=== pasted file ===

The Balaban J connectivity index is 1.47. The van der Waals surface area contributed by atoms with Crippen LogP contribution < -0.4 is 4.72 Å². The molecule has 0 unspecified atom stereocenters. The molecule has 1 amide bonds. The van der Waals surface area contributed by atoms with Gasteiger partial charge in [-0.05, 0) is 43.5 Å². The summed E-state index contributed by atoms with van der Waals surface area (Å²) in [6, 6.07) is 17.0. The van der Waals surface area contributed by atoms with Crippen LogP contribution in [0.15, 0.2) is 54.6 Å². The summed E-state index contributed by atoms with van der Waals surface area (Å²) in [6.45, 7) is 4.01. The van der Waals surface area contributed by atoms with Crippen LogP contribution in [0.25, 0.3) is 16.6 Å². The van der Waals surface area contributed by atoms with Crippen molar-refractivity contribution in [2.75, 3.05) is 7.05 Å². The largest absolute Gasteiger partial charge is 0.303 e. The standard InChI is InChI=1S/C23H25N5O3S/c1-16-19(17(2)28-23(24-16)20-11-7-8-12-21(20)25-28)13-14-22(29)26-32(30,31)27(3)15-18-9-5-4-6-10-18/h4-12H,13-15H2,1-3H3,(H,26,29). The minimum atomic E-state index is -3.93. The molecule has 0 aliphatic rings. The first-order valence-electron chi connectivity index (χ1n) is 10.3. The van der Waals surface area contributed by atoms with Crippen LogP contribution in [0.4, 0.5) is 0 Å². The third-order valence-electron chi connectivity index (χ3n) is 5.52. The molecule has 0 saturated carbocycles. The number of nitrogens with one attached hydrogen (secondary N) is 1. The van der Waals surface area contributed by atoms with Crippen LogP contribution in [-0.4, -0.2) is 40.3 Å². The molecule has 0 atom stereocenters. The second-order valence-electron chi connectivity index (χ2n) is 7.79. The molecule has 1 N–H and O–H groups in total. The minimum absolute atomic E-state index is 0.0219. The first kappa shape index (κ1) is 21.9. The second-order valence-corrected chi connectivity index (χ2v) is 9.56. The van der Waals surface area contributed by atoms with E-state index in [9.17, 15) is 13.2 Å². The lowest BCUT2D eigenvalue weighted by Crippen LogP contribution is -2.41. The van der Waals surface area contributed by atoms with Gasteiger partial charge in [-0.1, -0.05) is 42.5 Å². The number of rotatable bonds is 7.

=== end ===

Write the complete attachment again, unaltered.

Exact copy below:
The Balaban J connectivity index is 1.47. The van der Waals surface area contributed by atoms with Crippen LogP contribution < -0.4 is 4.72 Å². The molecule has 0 unspecified atom stereocenters. The molecule has 1 amide bonds. The van der Waals surface area contributed by atoms with Gasteiger partial charge in [-0.05, 0) is 43.5 Å². The summed E-state index contributed by atoms with van der Waals surface area (Å²) in [6, 6.07) is 17.0. The van der Waals surface area contributed by atoms with Crippen LogP contribution in [0.15, 0.2) is 54.6 Å². The summed E-state index contributed by atoms with van der Waals surface area (Å²) in [6.45, 7) is 4.01. The van der Waals surface area contributed by atoms with Crippen LogP contribution in [0.25, 0.3) is 16.6 Å². The van der Waals surface area contributed by atoms with Crippen molar-refractivity contribution in [2.75, 3.05) is 7.05 Å². The largest absolute Gasteiger partial charge is 0.303 e. The standard InChI is InChI=1S/C23H25N5O3S/c1-16-19(17(2)28-23(24-16)20-11-7-8-12-21(20)25-28)13-14-22(29)26-32(30,31)27(3)15-18-9-5-4-6-10-18/h4-12H,13-15H2,1-3H3,(H,26,29). The minimum atomic E-state index is -3.93. The molecule has 0 aliphatic rings. The first-order valence-electron chi connectivity index (χ1n) is 10.3. The van der Waals surface area contributed by atoms with Crippen LogP contribution in [0.4, 0.5) is 0 Å². The third-order valence-electron chi connectivity index (χ3n) is 5.52. The molecule has 0 saturated carbocycles. The number of nitrogens with one attached hydrogen (secondary N) is 1. The van der Waals surface area contributed by atoms with Crippen LogP contribution in [-0.4, -0.2) is 40.3 Å². The molecule has 0 atom stereocenters. The second-order valence-electron chi connectivity index (χ2n) is 7.79. The molecule has 1 N–H and O–H groups in total. The minimum absolute atomic E-state index is 0.0219. The first kappa shape index (κ1) is 21.9. The second-order valence-corrected chi connectivity index (χ2v) is 9.56. The van der Waals surface area contributed by atoms with E-state index in [9.17, 15) is 13.2 Å². The lowest BCUT2D eigenvalue weighted by Crippen LogP contribution is -2.41. The van der Waals surface area contributed by atoms with Gasteiger partial charge in [-0.1, -0.05) is 42.5 Å². The number of rotatable bonds is 7.